But Mrs. Insane-o certainly motivated me to meet other people and try to find another ride home (I did! Which is probably why I’m still alive today!) and one of those people heard about a company looking for teen girls to write their autobiographies and passed on the info to me.
When I came back from the conference, I sat outside for a couple of hours by my neighbors koi pond and asked my grandpa what I should do. He seemed to be of the opinion that I should go for it.
So I did.
I was hired to write my autobiography my freshman year of college and by that point there was no turning back. Ready or not–and the answer was not–I was going to be published. My whole life story was going to exposed for anyone and everyone to read. That’s when I ran to the school library and checked out their copy of Ella Enchanted.
Fast forward a year and I was a sophomore in college. I was trying to do publicity for my autobiography and learning pretty quickly that it is hard to make anyone care about your book. I also wasn’t writing for myself anymore. I had decided to take a whole bunch of English courses and since I was in a creative non-fiction class, I didn’t have the drive to work on a novel. Or maybe I was just being lazy.
When I think about that year what I remember most fondly was the English course which didn’t exist. That’s right; I created a 400 level course just for myself. I awarded myself an A and received zero college credit, but it was totally worth it.
I called it, Major Figures in Literature: Nora Roberts.
I read almost everything she has ever written. I immersed myself in her worlds and I ignored a whole bunch of my college assignments in the process. I didn’t care. That’s not entirely true; I did care, but I didn’t want to stop.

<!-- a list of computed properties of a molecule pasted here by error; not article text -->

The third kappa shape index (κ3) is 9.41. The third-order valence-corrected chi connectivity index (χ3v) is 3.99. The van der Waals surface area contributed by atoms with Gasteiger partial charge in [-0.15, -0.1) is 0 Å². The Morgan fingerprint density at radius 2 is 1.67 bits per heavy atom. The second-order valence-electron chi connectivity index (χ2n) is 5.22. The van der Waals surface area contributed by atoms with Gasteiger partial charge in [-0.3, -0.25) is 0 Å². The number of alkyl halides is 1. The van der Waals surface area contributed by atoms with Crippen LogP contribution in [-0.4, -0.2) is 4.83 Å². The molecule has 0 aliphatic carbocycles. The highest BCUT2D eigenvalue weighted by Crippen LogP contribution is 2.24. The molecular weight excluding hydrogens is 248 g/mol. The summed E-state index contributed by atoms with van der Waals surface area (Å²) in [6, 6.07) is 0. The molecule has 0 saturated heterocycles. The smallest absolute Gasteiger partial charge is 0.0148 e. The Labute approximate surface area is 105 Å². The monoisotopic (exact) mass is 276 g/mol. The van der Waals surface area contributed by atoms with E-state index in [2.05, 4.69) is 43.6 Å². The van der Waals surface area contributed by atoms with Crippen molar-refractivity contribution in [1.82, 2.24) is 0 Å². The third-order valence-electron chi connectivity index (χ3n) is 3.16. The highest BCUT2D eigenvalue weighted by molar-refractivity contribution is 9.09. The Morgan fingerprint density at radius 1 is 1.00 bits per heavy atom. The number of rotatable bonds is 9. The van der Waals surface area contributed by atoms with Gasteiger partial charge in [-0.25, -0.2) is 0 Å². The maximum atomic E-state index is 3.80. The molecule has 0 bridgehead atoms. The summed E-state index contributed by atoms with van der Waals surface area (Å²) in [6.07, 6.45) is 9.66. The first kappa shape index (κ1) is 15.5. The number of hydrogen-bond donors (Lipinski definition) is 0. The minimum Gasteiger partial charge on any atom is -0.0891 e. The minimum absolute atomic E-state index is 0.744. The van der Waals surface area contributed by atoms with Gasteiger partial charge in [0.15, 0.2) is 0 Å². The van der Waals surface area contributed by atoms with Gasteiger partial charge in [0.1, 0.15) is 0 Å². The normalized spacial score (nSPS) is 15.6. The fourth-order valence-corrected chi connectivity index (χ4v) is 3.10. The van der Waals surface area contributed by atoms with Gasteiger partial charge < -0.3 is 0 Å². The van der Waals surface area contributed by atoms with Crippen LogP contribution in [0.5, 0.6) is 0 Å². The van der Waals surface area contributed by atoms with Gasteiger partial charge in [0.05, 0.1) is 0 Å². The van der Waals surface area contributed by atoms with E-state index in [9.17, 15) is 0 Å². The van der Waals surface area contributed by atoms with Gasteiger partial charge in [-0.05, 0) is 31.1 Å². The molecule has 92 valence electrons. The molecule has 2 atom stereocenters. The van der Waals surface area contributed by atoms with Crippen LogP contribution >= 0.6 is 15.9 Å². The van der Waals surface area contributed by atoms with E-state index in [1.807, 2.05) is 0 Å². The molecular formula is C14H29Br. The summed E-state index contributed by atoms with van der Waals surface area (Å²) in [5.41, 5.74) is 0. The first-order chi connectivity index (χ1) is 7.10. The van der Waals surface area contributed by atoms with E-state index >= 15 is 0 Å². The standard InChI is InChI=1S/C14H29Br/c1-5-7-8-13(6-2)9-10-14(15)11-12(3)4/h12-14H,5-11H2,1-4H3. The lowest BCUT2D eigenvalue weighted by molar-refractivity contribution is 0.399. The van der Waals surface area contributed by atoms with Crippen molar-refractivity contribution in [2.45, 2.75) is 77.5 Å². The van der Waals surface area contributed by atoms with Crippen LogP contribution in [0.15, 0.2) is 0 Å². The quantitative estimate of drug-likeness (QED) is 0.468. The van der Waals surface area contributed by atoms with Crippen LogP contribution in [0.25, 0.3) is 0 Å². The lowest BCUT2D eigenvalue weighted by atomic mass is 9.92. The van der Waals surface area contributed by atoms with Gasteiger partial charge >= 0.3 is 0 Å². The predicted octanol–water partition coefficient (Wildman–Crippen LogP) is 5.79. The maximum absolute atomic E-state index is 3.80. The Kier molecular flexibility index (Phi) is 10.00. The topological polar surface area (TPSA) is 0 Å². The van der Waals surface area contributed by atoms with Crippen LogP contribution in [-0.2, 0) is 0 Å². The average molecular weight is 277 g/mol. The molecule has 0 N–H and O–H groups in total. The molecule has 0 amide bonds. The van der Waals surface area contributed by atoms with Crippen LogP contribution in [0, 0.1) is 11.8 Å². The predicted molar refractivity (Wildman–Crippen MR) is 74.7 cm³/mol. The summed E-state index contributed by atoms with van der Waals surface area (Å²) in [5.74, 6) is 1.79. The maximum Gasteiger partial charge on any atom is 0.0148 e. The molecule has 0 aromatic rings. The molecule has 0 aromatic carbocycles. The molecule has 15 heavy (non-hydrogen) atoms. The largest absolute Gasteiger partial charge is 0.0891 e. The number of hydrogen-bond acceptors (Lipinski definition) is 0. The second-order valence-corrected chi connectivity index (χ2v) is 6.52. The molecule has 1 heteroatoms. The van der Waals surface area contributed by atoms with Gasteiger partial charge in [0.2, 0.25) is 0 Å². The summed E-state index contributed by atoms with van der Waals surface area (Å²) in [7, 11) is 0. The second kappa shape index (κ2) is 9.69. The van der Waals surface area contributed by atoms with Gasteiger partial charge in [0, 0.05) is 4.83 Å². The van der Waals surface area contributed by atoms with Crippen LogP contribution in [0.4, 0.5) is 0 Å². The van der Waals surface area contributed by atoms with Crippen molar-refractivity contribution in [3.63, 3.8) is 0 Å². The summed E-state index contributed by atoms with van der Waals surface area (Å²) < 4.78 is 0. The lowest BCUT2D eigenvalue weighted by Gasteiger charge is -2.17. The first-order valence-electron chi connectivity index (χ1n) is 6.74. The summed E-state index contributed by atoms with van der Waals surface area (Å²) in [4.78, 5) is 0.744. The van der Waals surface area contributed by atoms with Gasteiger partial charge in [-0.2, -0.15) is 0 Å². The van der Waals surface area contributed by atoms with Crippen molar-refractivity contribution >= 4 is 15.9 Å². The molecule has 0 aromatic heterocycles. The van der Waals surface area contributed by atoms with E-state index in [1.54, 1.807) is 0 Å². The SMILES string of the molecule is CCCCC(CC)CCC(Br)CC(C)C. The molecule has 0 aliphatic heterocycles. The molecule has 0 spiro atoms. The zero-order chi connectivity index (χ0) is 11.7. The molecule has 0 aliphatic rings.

Reading romance novels in college made me want to keep writing.
They made me realize that I didn’t feel like myself unless I was working on a project. Sure my characters drive me nuts, but they also make me exquisitely happy. And that’s the life I want for myself–and for all of you!
This job does not come easily. Not for me, not for anyone. You have to decide whether you can finish a novel, tear it apart in edits, send it out into the world for criticism, and then start the process all over again.
But if this is something you want more than anything else in the world, then I vote you skip the decade of denial. I vote you try to make that dream happen now.
If you want to hear about a few other pivotal moments in my writing career, check out my YouTube video on that subject
And if you are reading this thinking, crap, I wish I had pursued writing from the very beginning instead of trying to be rational! I’d like to remind you that those years weren’t lost. You spent them gaining life experiences and testing yourself in a million different ways. And you also inspire me to be bold in other areas of my life, to face other types of rejection and failure.
So thank you!
And because I know this incredibly long blog post should end on a really upbeat note, I just want to say that I have now met some of my favorite authors whose books got me through hard times.
Susan Elizabeth Phillips!
Jay Asher, Laurie Halse Anderson and Stephen Chbosky!
And you know what happened right after this photo was taken?
I met a fan of my own!
This is without a doubt the coolest job ever.
So best of luck and happy reading everyone!